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I'm studying David Silver's second lesson on reinforcement learning: https://www.youtube.com/watch?v=lfHX2hHRMVQ&list=PLqYmG7hTraZDM-OYHWgPebj2MfCFzFObQ&index=2 and the state transition probability matrix is defined as enter image description here

However, with this python code:

import numpy as np

P = np.matrix([[0, 0.5, 0, 0, 0, 0.5, 0], [0, 0, 0.8, 0, 0, 0, 0.2], [0, 0, 0, 0.6, 0.4, 0, 0], \ [0, 0, 0, 0, 0, 0, 1], [0.2, 0.4, 0.4, 0, 0, 0, 0], [0.1, 0, 0, 0, 0, 0.9, 0] ,[0, 0, 0, 0, 0, 0, 1]])

np.linalg.det(P)

I'm getting a determinant of 0 and thus a singular matrix.

The issue is that David then defines the Bellman Function to get the vectorized value functions as: enter image description here

And thus if P can't be inverted, neither can (1-gamma*P) and I can't get V. Any tip on what am I doing wrong? :)

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  • $\begingroup$ Re "and thus:" that's incorrect. For instance, when $\gamma=0$ obviously $1-\gamma P = 1$ is invertible. Indeed, $1-\gamma P$ is invertible except for a small finite number of values of $\gamma.$ $\endgroup$
    – whuber
    Nov 13 '19 at 13:40
  • $\begingroup$ However, in the lesson David shows in the slides v values for gamma=0.9 $\endgroup$ Nov 13 '19 at 13:47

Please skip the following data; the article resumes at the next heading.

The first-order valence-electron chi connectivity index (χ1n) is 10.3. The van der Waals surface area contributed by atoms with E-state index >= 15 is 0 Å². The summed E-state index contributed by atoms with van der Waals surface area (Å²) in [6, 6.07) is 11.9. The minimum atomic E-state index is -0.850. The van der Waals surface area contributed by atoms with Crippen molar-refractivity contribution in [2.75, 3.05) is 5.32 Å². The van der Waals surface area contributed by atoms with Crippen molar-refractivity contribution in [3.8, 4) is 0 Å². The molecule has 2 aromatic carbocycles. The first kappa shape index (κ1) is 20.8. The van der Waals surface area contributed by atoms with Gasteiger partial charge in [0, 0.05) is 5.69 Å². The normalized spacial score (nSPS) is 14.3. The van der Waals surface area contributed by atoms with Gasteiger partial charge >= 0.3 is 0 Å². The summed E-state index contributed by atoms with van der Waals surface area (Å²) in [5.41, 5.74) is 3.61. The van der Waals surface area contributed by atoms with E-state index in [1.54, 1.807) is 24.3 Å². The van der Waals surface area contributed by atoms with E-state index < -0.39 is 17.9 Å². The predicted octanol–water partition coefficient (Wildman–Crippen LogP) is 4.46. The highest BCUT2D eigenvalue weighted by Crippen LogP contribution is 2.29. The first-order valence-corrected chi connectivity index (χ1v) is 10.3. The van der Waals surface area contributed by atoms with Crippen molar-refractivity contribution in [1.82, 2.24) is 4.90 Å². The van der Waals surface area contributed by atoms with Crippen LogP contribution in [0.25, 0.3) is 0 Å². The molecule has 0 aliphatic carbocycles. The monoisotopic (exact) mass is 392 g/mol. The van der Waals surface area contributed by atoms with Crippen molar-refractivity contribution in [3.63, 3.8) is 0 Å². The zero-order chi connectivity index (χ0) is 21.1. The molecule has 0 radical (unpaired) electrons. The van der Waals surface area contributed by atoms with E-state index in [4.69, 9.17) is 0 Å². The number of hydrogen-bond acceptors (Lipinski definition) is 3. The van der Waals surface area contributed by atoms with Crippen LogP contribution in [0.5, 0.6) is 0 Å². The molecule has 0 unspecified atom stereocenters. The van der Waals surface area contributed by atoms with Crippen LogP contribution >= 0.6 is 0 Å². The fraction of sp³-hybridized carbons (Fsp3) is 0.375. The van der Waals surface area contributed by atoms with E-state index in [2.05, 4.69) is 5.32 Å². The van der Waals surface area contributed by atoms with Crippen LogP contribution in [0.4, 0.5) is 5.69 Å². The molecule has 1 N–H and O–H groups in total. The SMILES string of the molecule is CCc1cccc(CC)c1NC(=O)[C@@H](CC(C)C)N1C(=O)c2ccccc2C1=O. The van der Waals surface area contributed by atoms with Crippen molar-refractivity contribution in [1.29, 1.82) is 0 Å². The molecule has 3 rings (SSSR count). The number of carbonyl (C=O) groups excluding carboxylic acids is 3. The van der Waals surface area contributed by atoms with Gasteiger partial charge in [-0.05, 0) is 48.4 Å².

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    $\begingroup$ There's no problem: $1-0.9P$ is invertible. The only values of $\gamma$ for which $1-\gamma P$ fails to be invertible are $1,$ $1.046604,$ $1.548519,$ $-1.073406\pm2.148352i,$ and $-3.039221.$ These are the reciprocals of the nonzero eigenvalues of $P.$ $\endgroup$
    – whuber
    Nov 13 '19 at 14:17
  • $\begingroup$ Thanks for your reply whuber. As you can see here: ibb.co/x7QH3F6 I'm getting that the determinant of 1-0.9*P is 0. Maybe I'm doing something wrong $\endgroup$ Nov 13 '19 at 14:34
  • $\begingroup$ Help me out with Python here (because I haven't used it in a decade): does 1-P subtract $P$ from the $7\times 7$ identity matrix (ones on the diagonal, zeros elsewhere) or does it perhaps subtract $P$ from the ones matrix (equal to $(1,1,\ldots,1)^\prime\cdot (1,1,\ldots,1)$)? I suspect it's the latter but the former is the intended meaning. $\endgroup$
    – whuber
    Nov 13 '19 at 15:26

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